Moving onto Fig.2, please note the drop in high fuel pressure. At this point it is sitting at 45bar. This is not correct, so why do request and actual match?  Has the PCM in error calculated this as the correct value? Or is it an incorrect load value from a sensor, wiring or environment? Maybe it is a PCM internal fault? Experience generally convinces me it is not the PCM however.

Let’s discuss the evidence, while also keeping an eye on the camshaft timing which I alluded to in part one last month.
From cold, the exhaust camshaft increases its lift by approx. 0.6mm and adopts an advance angle of 35°. The inlet remains at zero and does not have any lift function. As a point of interest, you should hear a distinct click from the cam housing when full exhaust lift ends together with a sudden reduction in open angle. Consult data frames to see what I mean. This occurs normally after approximately two minutes.  Please also note the change in exhaust cam timing to 2.8° actual 4.0° specified. The inlet now adopts an angle of 15° actual and specified.
Moving onto Fig.3, the data displayed shows values from the engine mid-way through the warm-up cycle. The engine is still fuelling from the high-pressure system. The high pressure has now deteriorated to a mere 35bar, and 50% of the nominal expected value. The lean combustion problem is now extreme with misfire count increasing dramatically.
We now reach Fig.4. Finally, after approximately 10 minutes, the PCM reverts to port injection. This can vary dependant on environmental temperatures and engine speed and is accompanied by a more prominent click from the exposed port injectors. The engine now recovers its combustion composure, with the useful visual evidence, high pressure increases to 90bar. The reason for this is to prepare the high-pressure system in readiness for any instant high load demand. Keep this information in your pocket until later.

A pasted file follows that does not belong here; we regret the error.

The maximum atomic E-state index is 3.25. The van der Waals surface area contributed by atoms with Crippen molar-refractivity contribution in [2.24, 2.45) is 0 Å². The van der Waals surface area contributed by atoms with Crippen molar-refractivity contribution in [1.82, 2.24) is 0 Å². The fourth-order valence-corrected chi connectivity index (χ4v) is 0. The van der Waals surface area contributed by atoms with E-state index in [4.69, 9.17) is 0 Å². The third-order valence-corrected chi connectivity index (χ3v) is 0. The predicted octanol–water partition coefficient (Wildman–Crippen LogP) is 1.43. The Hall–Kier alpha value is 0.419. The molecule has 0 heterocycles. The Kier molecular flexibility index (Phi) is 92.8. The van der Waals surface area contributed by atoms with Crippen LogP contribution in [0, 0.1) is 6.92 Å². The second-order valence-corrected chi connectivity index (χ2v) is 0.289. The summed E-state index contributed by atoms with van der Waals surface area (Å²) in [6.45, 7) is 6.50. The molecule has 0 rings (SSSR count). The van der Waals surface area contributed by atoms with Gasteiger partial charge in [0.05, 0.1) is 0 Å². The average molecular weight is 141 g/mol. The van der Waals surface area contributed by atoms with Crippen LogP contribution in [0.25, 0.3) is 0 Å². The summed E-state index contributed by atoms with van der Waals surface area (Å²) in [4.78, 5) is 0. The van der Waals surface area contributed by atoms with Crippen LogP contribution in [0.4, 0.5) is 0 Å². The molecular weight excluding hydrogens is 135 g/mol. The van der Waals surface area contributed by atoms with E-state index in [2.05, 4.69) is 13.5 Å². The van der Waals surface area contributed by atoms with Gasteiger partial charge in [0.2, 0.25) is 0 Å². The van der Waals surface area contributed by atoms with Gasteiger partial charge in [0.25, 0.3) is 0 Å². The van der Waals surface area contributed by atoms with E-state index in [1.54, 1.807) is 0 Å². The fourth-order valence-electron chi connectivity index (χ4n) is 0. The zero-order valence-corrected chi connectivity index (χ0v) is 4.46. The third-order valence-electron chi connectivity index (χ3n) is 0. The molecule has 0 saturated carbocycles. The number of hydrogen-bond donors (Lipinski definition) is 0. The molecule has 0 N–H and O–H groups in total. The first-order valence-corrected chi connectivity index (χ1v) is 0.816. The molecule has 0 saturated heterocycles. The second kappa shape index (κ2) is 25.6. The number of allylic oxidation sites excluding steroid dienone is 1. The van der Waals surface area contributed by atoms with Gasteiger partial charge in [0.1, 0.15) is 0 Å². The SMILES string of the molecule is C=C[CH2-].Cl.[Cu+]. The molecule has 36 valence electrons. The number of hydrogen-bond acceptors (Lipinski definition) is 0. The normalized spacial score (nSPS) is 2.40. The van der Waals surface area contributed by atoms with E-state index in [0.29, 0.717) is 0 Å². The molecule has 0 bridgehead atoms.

With all this information available, what is my assessment? It is a fact that the only route for fuel to enter the engine combustion chamber is via the lateral feed injectors. The only explanation for incorrect fuelling quantity is a control deviation due to a circuit fault, physical hydraulic-mechanical injector fault, or a PCM calculation error.
Having previously expressed confidence in the hydraulic-mechanical injector function focus transfers towards the PCM fuelling feed back system, the Lambda sensors should theoretically provide all the critical answers we need.
Just to fill in a few gaps before you all go dashing to the internet blog sites, we did conduct exactly accurate injector current profile analysis. The ultimate PCM injector control is fuel pulse time and current path. Using Pico scope and a Hall Effect current clamp, we monitored the injector function together with high rail pressure. We noted no discernible change in injector control when witnessing a rail pressure drop.